El Salvador's Congress passed a bill that makes permanent a previously temporary tightening of security measures in prisons, cementing a policy that has been criticized as ineffective and harmful to inmates' human rights.
Congress passed the bill on August 16. It empowers the Justice and Public Security Ministry to take "all necessary and indispensable measures" to cut off telecommunications to and from detention facilities, and gives prison directors broad authority to suspend visitation privileges for periods of up to 30 days, according to a congressional press release.
The bill also formalizes a special regime of detention measures for inmates convicted of drug trafficking, racketeering, homicide, rape, kidnapping, extortion and certain other crimes. Individuals serving time for such offences will only be permitted supervised visits in which they are not allowed physical contact with the visitors and must communicate with them via "technological means."
Congress first approved the so-called "extraordinary" measures in April 2016. At the time, the tightened security regime was supposed to be in place for a year, but the legislature has voted repeatedly to extend them.
The new bill still needs the signature of President Salvador Sánchez Cerén to become law, but he is widely expected to sign it.
InSight Crime Analysis
The passage of the bill is a sign that lawmakers have not been deterred by criticisms of the extraordinary measures, which are likely to receive continued support from the governing party due to the political expediency of tough-on-crime policies.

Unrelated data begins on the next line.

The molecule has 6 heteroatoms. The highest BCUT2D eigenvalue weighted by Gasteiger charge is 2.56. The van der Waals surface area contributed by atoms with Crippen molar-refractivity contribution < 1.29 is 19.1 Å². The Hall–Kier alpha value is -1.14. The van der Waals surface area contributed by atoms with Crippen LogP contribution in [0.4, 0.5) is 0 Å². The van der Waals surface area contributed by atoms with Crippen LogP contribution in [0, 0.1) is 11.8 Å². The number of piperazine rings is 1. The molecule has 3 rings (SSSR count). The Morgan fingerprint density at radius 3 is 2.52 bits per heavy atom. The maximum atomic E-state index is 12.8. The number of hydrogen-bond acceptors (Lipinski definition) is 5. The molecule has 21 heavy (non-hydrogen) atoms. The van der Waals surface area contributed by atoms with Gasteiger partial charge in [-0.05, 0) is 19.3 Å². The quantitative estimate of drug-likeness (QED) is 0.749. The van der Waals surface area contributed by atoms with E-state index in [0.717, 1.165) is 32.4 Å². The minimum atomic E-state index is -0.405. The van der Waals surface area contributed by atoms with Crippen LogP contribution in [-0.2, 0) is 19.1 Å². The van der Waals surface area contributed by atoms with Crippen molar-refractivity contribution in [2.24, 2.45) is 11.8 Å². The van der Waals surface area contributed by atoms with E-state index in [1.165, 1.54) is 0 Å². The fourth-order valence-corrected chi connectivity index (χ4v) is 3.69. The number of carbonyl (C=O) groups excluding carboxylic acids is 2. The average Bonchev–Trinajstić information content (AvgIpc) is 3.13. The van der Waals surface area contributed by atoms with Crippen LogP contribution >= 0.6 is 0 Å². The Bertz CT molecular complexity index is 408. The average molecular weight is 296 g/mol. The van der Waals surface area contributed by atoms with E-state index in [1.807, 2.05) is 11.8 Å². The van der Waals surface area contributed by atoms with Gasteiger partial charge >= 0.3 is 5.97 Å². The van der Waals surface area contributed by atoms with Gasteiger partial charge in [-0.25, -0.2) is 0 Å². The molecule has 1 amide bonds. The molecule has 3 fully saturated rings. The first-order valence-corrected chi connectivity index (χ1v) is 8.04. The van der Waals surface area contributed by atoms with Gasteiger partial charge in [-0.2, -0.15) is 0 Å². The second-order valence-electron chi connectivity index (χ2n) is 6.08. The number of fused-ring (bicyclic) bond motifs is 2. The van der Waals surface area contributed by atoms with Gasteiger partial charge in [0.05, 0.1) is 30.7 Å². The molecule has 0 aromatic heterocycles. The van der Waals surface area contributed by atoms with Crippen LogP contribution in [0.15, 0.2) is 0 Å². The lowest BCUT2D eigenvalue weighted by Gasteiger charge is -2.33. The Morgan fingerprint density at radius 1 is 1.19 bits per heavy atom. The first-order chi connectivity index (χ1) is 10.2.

Polls have consistently shown that Salvadoran citizens overwhelmingly believe that the extraordinary measures have failed to reduce criminality. A survey conducted in April and May showed three-quarters of respondents felt the measures have done little or nothing to disrupt gang activities. The same poll showed 70 percent of respondents believed crime has gotten worse during Sánchez Cerén's term in office.
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But rather than acknowledging shortcomings in the security realm, the Sánchez Cerén government has instead boasted about the extraordinary measures and other security initiatives, crediting them for a decline in homicides. This appears to be related to the popularity of hard-line responses to El Salvador's powerful gangs. Indeed, some citizens even cooperate with death squads that target gang members.
United Nations Special Rapporteur for Extrajudicial Executions Agnes Callamard cited this dynamic in an interview earlier this year with InSight Crime in which she described the extraordinary measures as "inhumane" and called on the government to rethink its security strategy.
"The [extraordinary measures] are a policy that goes against human rights and by making them permanent," said Florida International University professor José Miguel Cruz. "The government is institutionalizing a policy of human rights abuses that will not contribute to the solution of the gang problem."
Additionally, officials and independent experts have warned that making the extraordinary measures permanent could provoke backlash from the gangs.
"The government is committing to the tough hand approach and leaves few avenues and opportunities to the rehabilitation and reinsertion of gangs," Cruz added. "In turn, [the gangs] may feel that the only way forward is to increase their assault [on] state institutions and consolidate their drive to become more organized."